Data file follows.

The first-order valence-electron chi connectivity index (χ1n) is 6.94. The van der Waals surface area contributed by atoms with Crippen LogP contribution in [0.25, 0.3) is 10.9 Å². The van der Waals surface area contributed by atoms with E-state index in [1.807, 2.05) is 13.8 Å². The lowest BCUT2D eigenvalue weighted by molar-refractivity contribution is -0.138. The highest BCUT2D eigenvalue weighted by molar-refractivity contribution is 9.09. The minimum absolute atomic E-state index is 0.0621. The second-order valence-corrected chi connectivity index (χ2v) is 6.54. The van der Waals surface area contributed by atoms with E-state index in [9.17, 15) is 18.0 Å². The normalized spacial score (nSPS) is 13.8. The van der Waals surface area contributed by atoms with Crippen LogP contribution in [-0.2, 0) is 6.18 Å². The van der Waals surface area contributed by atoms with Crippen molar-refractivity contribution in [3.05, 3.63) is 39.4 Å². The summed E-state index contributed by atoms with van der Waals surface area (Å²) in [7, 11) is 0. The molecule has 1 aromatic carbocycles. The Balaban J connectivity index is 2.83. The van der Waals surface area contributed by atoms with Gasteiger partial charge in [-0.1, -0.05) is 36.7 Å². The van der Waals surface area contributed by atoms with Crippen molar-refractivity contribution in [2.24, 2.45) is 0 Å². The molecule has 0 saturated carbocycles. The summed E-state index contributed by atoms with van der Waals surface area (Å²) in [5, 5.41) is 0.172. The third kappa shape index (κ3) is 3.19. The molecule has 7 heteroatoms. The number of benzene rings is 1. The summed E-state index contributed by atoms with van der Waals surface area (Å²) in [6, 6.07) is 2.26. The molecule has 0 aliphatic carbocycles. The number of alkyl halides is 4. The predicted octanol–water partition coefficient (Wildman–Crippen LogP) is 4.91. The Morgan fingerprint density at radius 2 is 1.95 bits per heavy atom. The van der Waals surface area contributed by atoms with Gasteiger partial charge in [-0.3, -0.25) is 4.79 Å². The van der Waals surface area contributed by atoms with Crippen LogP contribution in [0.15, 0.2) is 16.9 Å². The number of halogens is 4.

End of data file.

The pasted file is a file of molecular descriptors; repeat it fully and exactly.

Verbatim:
The first-order valence-electron chi connectivity index (χ1n) is 6.94. The van der Waals surface area contributed by atoms with Crippen LogP contribution in [0.25, 0.3) is 10.9 Å². The van der Waals surface area contributed by atoms with E-state index in [1.807, 2.05) is 13.8 Å². The lowest BCUT2D eigenvalue weighted by molar-refractivity contribution is -0.138. The highest BCUT2D eigenvalue weighted by molar-refractivity contribution is 9.09. The minimum absolute atomic E-state index is 0.0621. The second-order valence-corrected chi connectivity index (χ2v) is 6.54. The van der Waals surface area contributed by atoms with E-state index in [9.17, 15) is 18.0 Å². The normalized spacial score (nSPS) is 13.8. The van der Waals surface area contributed by atoms with Crippen LogP contribution in [-0.2, 0) is 6.18 Å². The van der Waals surface area contributed by atoms with Crippen molar-refractivity contribution in [3.05, 3.63) is 39.4 Å². The summed E-state index contributed by atoms with van der Waals surface area (Å²) in [7, 11) is 0. The molecule has 1 aromatic carbocycles. The Balaban J connectivity index is 2.83. The van der Waals surface area contributed by atoms with Gasteiger partial charge in [-0.1, -0.05) is 36.7 Å². The van der Waals surface area contributed by atoms with Crippen molar-refractivity contribution in [2.24, 2.45) is 0 Å². The molecule has 0 saturated carbocycles. The summed E-state index contributed by atoms with van der Waals surface area (Å²) in [5, 5.41) is 0.172. The third kappa shape index (κ3) is 3.19. The molecule has 7 heteroatoms. The number of benzene rings is 1. The summed E-state index contributed by atoms with van der Waals surface area (Å²) in [6, 6.07) is 2.26. The molecule has 0 aliphatic carbocycles. The number of alkyl halides is 4. The predicted octanol–water partition coefficient (Wildman–Crippen LogP) is 4.91. The Morgan fingerprint density at radius 2 is 1.95 bits per heavy atom. The van der Waals surface area contributed by atoms with Gasteiger partial charge in [-0.3, -0.25) is 4.79 Å². The van der Waals surface area contributed by atoms with Crippen LogP contribution in [0.15, 0.2) is 16.9 Å². The number of halogens is 4.